You shouldn’t let Carl Kruger off the hook because, among other things, he is a peculiar species. Clearly a DINO, Democrat In Name Only. He has positioned himself to fuck many a more progressive Democrat. A minority Democrat in a Republican majority State Senate, he has kissed the ring for a couple decades so that he gets a taste for his constituents in the member items. He has used that, historically, for some pretty short sighted transportation stuff. For example, around Kings Plaza, historically a very dangerous place to walk, his constituents faced a lot of traffic chaos. Brought on, in part by the dollar vans, in general by the parking lots at the mall. Nonetheless, what was his institutional reaction? Squack about the dollar vans (mostly Black people), ignore the parking induced traffic, and ultimately, to help add a lane of traffic on Flatbush Ave., thanks Carl. All the time doing every politically underhanded thing he could to screw Freddy Ferrer and anyone else who challenged the powers that be.

    That said, who stands to gain most when the Democrats take over Albany and the Senate? The DINOs, particularly but not limited to Carl Kruger. La plus ca change.

  • ddartley

    I hope a lot of you guys share thoughts like Komanoff’s and your own comments with the politicians and in letters to the papers. It would be sad if most of us vented off our frustration on stories like this here, and then didn’t have the angry energy to also send a concise, publication-worthy ‘letter to the editor’ to the Times. I read that editorial and think it’s positively boneheaded in the way it assigns blame; and I hope to see a properly reproachful letter responding to it published in the Times soon (although I guess time’s running out now).

  • brent

    Dart- You are correct that these issues must be surfaced to the greater community. What is so frustrating, of course, is that so much energy has been spent for these efforts and still the ignorance increases. We take a step forward and are pushed two steps back. That is why I am very supportive of Crit Mass, despite some people’s criticisms that they are not accomplishing anything serious. They say- We are here and nothing you can do will make us go away.- I might have to ride in the next one even if it’s below 5 F.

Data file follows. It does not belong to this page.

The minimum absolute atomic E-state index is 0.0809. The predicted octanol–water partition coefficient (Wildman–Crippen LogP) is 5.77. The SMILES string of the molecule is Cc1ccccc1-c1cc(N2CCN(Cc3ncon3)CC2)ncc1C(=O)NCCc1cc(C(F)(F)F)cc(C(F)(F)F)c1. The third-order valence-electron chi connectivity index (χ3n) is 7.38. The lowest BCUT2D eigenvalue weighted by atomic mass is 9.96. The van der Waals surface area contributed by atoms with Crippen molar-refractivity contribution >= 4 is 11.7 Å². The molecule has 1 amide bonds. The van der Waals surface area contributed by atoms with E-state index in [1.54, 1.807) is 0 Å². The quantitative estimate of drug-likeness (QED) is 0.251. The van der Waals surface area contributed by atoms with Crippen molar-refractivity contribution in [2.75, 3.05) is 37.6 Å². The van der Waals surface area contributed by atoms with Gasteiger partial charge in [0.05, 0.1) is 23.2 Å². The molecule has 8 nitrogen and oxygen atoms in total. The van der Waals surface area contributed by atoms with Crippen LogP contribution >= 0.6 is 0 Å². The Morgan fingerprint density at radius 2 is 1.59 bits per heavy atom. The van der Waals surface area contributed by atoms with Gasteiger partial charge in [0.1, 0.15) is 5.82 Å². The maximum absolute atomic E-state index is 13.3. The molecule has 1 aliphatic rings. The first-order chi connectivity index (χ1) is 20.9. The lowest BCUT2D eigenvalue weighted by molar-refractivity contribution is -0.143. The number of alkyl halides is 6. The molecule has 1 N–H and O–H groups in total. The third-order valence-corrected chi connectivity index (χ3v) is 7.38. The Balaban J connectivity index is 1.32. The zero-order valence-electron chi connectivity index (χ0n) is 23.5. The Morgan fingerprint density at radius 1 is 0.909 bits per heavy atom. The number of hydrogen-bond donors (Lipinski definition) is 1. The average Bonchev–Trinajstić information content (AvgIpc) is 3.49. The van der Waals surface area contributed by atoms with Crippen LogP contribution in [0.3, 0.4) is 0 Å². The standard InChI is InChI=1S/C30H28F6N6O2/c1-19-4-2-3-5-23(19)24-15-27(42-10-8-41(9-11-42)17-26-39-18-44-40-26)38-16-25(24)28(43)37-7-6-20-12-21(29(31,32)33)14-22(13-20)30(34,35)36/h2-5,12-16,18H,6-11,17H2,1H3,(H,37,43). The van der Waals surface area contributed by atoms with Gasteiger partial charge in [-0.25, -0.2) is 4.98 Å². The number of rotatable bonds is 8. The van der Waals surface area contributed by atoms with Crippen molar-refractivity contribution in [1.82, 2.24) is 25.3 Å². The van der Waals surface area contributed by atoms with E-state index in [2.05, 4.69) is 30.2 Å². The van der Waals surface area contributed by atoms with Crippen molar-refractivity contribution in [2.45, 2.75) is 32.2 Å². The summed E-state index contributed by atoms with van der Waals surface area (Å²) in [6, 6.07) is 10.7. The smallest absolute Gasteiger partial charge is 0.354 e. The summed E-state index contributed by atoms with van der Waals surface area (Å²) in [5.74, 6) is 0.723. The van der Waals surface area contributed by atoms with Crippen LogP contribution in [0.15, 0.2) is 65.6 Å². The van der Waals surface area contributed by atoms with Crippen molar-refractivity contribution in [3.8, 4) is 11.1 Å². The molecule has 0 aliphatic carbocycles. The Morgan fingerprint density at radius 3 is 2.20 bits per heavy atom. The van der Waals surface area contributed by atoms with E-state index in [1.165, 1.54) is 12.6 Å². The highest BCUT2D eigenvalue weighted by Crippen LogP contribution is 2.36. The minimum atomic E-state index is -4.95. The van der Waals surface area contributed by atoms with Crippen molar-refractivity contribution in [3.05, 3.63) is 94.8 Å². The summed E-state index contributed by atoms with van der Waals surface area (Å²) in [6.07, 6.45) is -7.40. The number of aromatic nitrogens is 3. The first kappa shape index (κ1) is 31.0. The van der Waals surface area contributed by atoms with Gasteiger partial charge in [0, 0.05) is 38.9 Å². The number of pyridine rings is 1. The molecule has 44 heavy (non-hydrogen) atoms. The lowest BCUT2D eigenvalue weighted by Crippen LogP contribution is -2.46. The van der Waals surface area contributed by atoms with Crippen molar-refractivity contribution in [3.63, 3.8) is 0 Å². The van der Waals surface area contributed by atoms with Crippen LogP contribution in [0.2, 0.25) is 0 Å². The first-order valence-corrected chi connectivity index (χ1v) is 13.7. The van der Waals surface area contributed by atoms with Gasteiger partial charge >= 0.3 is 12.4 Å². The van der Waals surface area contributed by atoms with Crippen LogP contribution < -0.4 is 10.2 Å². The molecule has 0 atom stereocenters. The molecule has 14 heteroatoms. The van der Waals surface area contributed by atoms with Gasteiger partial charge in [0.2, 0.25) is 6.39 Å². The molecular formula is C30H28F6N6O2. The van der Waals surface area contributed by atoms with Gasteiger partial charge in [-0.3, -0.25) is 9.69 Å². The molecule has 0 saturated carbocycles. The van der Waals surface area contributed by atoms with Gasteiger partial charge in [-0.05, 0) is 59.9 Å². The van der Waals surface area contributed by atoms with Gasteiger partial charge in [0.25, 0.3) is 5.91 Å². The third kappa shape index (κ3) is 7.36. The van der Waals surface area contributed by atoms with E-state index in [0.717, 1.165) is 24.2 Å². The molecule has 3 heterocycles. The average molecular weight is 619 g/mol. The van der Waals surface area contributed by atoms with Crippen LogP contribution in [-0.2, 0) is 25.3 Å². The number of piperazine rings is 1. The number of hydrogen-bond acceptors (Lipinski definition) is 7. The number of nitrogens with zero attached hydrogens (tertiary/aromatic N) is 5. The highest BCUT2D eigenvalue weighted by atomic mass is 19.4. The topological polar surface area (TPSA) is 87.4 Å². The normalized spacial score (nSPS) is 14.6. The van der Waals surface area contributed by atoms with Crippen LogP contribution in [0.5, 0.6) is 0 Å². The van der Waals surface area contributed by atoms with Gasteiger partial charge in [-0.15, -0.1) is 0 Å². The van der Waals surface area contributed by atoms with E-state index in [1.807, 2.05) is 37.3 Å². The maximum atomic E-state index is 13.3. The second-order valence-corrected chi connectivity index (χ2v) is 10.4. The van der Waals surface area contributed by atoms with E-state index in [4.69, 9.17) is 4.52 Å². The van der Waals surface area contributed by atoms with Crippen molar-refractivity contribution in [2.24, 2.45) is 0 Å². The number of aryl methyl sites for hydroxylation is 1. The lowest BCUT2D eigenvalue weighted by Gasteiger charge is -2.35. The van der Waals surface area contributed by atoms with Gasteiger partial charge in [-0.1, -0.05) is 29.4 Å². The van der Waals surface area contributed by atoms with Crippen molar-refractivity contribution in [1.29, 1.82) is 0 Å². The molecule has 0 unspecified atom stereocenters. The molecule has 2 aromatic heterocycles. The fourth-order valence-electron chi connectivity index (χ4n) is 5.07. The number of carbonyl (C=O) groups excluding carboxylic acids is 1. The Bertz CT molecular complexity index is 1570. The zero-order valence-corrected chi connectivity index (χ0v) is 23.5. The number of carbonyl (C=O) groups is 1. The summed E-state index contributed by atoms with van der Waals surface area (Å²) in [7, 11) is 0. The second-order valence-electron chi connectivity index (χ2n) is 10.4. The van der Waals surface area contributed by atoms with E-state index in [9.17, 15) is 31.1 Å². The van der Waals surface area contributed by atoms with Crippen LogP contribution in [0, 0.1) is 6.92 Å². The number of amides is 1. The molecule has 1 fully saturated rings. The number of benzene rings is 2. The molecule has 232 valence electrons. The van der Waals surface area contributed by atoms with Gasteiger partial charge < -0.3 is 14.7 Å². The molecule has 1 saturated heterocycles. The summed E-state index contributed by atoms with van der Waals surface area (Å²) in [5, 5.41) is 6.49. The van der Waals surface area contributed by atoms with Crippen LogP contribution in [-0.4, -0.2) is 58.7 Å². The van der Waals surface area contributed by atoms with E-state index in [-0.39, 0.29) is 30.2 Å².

• Given how obscenely poorly the cell-phone-while-driving ban is enforced, I don’t think iPoddies have much to fear.

    My bet: this blows over in a day.

    Uh, no, that’s the whole point — the real problem won’t blow over in a day, because the real problem has nothing to do with iPods, but rather failing to hold drivers accountable.

  • Brownstone

    Nice essay, summary:
    Blame the victim, then lynch the survivors and witnesses.
    And get the Times to instigate the lynch mob.
    Brent is too kind, Critical Mass does not go far enough for this level of insanity.

  • Khal Spencer

    One has to wonder if this law would be applied equally to drivers entering intersections while using an electronic device, i.e., yacking on the phone or ripping tunes on their boom boxes (i.e., does “anyone” really mean “anyone”?). I ask that rhetorically, of course. And this is the same newspaper that applauds “Crashworthy Motor Vehicles” in its 3 February op-ed. Small comfort that the next time you are mowed down by a car, you can be assured that the driver is protected by a crashworthy motor vehicle. Yes, I think Glenn is right: the Times Editorial Board probably doesn’t walk to work.

  • Lois

    Having nearly been run over several times by drivers too busy talking on their cell phones to notice the red light they face or me in the crosswalk, I wonder what planet the NY Times folk inhabit.

    For a long time I have wondered why the car is considered sacred in a town in which most people walk. Walking is essential in New York City. And I’ll bet there are great statistics that show that walking is more essential to economic life here than the cars that kill people.

  • IsaacB

    25-30 years ago, “they” banned cycling with headphones “for our own good”. Meanwhile, motorists are free to operate soundproof cars, play their sound systems and use their phones. Why not just mandate cars for all and ban walking, like they do outside of Sadiq-Khan-land?

    Seriously, walkability/livability is finding itself under a multi-pronged assault, from traffic-calming foes, to hucksters peddling “green urban vehicles” as alternatives to walking and cycling.

    What do we need to do to nip Kruger’s insult to peds in the bud?

  • IsaacB

    Thanks, Charles, for the alert.

    25-30 years ago, “they” banned cycling with headphones “for our own good”. Meanwhile, motorists are free to operate soundproof cars, play their sound systems and use their phones. Why not just mandate cars for all and ban walking, like they do outside of Sadiq-Khan-land?

    Seriously, walkability/livability is finding itself under a multi-pronged assault, from traffic-calming foes, to hucksters peddling “green urban vehicles” as alternatives to walking and cycling.

    What do we need to do to nip Kruger’s insult to peds in the bud?